Royal Enfield will reportedly launch the 650 twins in India by Diwali 2018. While we patiently wait for the launch of the motorcycles, designer Oberdan Bezzi has rendered the Fury 650 ‘Flat Tracker’ based on the Interceptor 650.
The designer has taken a bare minimum approach for the Royal Enfield Fury 650 flat tracker. Based on the Royal Enfield Interceptor 650, the Fury 650 a smaller fuel tank, chopped front and rear fenders, a redesigned tail section with extended side panels and a short single-seat. The stock handlebar is replaced with a tracker-style flat handlebar, while the front telescopic suspension is swapped with USD forks.
The Royal Enfield Fury 650 carries forward the round headlamp, twin-pod instrument cluster and spoke wheels from the Interceptor 650. However, the stock Pirelli Phantom Sportscomp rubber is traded in favour of knobby Dunlop tires, while the exhaust system is routed under the seat along with a revised taillight. That said, the designer has kept the chassis and swingarm intact without any modifications.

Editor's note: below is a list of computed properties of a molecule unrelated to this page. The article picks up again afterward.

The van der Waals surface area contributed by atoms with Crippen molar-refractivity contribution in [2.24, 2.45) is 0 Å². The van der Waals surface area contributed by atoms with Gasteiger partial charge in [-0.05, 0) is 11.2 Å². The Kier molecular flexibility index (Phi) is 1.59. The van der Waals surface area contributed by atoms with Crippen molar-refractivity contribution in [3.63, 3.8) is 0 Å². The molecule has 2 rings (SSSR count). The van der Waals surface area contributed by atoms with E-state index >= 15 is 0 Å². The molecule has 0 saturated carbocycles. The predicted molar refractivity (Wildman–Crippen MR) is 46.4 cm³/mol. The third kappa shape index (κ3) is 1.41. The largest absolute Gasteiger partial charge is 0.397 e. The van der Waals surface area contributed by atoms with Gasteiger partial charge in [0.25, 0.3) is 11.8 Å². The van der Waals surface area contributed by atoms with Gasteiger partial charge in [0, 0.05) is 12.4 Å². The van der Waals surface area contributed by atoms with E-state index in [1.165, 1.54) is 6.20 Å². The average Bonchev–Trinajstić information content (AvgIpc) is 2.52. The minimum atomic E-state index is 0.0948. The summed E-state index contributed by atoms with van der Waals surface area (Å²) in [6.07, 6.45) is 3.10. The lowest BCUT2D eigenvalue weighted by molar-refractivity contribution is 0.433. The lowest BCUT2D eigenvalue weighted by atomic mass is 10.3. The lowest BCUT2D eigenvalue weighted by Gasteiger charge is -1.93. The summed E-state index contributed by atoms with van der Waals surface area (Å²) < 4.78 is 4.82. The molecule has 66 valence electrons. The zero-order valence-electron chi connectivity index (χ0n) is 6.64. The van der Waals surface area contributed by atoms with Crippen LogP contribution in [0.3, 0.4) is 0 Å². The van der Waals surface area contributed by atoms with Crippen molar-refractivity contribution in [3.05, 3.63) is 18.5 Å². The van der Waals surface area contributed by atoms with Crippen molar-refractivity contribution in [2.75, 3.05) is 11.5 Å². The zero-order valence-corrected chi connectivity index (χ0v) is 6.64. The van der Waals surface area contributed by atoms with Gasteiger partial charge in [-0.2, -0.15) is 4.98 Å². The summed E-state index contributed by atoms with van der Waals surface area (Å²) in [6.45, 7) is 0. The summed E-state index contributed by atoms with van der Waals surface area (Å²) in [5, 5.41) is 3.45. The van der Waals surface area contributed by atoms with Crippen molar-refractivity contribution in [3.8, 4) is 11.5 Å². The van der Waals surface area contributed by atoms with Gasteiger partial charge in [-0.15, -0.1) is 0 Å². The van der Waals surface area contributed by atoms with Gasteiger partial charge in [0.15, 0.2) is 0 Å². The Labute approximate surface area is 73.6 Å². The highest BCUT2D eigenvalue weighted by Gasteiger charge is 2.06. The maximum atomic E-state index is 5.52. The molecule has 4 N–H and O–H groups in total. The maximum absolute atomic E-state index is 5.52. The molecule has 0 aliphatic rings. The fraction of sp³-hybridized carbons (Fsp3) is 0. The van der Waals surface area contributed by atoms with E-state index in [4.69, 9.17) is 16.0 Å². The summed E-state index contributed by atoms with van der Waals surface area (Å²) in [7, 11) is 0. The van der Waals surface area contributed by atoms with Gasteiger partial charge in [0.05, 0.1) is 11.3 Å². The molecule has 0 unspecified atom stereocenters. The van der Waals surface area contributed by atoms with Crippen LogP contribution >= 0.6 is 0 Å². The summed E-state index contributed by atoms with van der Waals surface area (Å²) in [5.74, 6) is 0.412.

This is merely a designer’s rendition of a Royal Enfield Flat Tracker, and the Fury 650 is unlikely to make it to production. Flat trackers are immensely popular in North American markets and find their origins from the American AMA Grand National Championship racing series back in the ‘60s and the ‘70s.
The Royal Enfield Interceptor 650 sources power from a 648 cc, parallel-twin, SOHC, 8-valve engine with oil cooling. The fuel injected motor produces 47 bhp of a maximum power of at 7,100 rpm along with 52 Nm of peak torque at 5,250 rpm. The engine pairs to a newly designed 6-speed gearbox with a standard slip and assist clutch.
The Royal Enfield 650 twins employ 41 mm telescopic front forks and twin coil-over gas-charged rear shock absorbers that suspend the chassis and wheels. Braking force is managed by a 320 mm front disc and a 240 mm rear disc, while dual-channel ABS is standard.
The Royal Enfield Interceptor 650 comes with a kerb weight of 203 kg and has a fuel tank capacity of 13.7 litres. We expect the motorcycle to retail in India around INR 3 lakh (ex-showroom). The bike will rival the Kawasaki Vulcan S and the Harley Davidson Street 750.
[Image Source: Behance]